On February 19, 2019, the Veterans Appeals Improvement and Modernization Act (AMA) was officially implemented, thus ending the Rapid Appeals Modernization Program (RAMP) and phasing out what was known as the legacy appeals system. The VA says the AMA creates “a new decision review process that allows VA to improve the delivery of benefits and services to Veterans and their families. The new process gives Veterans choice and control, and all communications are written in plain language.” (There are still some active claims dating back to before February 19, 2019. Those cases will still follow the previous rules and procedures. All new decisions fall exclusively within in the new AMA system.) In this series of FAQs we’ll share what veterans need to know about the Appeals Improvement and Modernization Act.
Many first-time applications for VA benefits are denied. So if your initial application for benefits is turned down, know that you’re not alone. Don’t be discouraged and, if you believe you have a legitimate claim for disability benefits, our VA disability benefits lawyers can help you get approved.
What does the VA say is the purpose of the AMA?
It is intended to speed up the settlement of VA disability cases and reduce the backlog of disability claims. On its website the VA says, “The Appeals Modernization Act establishes a new decision review process for disagreements with VA decisions that is timely, transparent and fair.”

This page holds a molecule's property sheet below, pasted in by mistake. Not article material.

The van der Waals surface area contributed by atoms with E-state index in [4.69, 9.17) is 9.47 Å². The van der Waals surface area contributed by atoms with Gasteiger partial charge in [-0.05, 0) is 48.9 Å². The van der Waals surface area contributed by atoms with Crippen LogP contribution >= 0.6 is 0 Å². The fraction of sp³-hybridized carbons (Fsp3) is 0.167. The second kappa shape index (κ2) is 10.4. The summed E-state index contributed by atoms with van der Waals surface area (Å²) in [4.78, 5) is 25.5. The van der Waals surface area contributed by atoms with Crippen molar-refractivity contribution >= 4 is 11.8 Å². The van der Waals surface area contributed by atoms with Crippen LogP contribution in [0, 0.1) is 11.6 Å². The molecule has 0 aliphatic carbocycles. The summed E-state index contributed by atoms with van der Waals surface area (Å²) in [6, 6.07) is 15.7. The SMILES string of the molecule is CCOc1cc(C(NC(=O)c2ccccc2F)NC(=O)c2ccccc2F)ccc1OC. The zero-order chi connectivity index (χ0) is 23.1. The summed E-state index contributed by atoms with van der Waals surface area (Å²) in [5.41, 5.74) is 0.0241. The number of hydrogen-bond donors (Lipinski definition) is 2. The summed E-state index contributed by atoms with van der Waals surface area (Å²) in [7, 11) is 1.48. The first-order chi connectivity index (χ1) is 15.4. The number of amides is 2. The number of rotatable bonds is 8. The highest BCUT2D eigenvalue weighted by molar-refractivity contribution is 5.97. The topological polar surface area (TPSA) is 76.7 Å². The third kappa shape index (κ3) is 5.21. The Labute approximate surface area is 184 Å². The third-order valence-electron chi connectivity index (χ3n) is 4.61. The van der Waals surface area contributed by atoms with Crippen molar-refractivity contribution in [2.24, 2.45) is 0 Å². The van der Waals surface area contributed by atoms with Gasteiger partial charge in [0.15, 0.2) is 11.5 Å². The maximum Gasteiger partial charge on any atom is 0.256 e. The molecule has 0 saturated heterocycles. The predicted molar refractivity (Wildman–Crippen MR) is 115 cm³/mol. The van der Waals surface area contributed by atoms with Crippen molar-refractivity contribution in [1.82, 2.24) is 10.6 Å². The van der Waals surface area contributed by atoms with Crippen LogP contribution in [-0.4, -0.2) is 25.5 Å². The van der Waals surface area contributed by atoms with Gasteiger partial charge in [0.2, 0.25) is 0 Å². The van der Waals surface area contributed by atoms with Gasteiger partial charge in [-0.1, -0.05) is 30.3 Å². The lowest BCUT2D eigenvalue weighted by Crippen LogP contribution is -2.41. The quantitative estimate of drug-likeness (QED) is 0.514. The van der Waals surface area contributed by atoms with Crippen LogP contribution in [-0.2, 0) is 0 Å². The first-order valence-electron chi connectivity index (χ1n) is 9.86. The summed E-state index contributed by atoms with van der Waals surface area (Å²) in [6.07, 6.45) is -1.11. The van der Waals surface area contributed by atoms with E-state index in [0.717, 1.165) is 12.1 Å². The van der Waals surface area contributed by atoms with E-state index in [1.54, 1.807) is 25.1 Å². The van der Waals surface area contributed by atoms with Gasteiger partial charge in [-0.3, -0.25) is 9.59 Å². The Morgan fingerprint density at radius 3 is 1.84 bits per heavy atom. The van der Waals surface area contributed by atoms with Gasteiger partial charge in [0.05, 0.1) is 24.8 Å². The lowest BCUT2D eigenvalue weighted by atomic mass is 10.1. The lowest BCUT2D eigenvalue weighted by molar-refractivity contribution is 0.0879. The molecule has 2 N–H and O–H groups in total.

What are the main elements of the Appeals Improvement and Modernization Act?
If you choose to have your VA disability claim processed under the AMA you must choose one of the three processing “lanes”–Supplemental Claim Lane, a Higher-Level Review Lane, or an Appeal to the Board Lane.
What is the Higher Level Review Lane?
If you have no additional evidence to submit in support of your claim but you believe that there was an error in the initial decision, the Higher Level Review option may be your best choice. The Higher-Level Reviewer will only consider evidence that was in VA’s possession at the time of the prior decision. You or your attorney will not be able to add new evidence if you are in the Higher Level Review lane. You or your attorney can request an optional, one-time, informal telephone conference with the Higher-Level Reviewer to identify specific errors in the case, although this may cause a delay in the processing of your Higher Level Review.
What is the Supplemental Claim Lane?
If you have additional evidence that is new and relevant to support your benefit claim, then you may want to select the Supplemental Claim Lane. The VA’s review will include any new and relevant evidence submitted since the agency last decided your claim.
What does the VA mean By “New and Relevant” evidence for an AMA claim?
The VA says that “new” evidence is simply that—new evidence submitted to the VA for the first time. It cannot be information that is already in VA records. It cannot be evidence a veteran has previously provided to the VA or evidence the VA has legally acquired on behalf of the veteran.
“Relevant” evidence is a fact (or facts) that VA did not have enough evidence to verify at the time of their prior decision—a fact that is necessary to substantiate the claim.
The VA says that submitted evidence which was previously reviewed in a claim denial is cumulative or redundant. It is not considered new and relevant. Evidence previously reviewed in the decision that denied your claim can be found in your notification letter or rating decision. This may help you determine if the evidence you’re considering for submission is cumulative or redundant.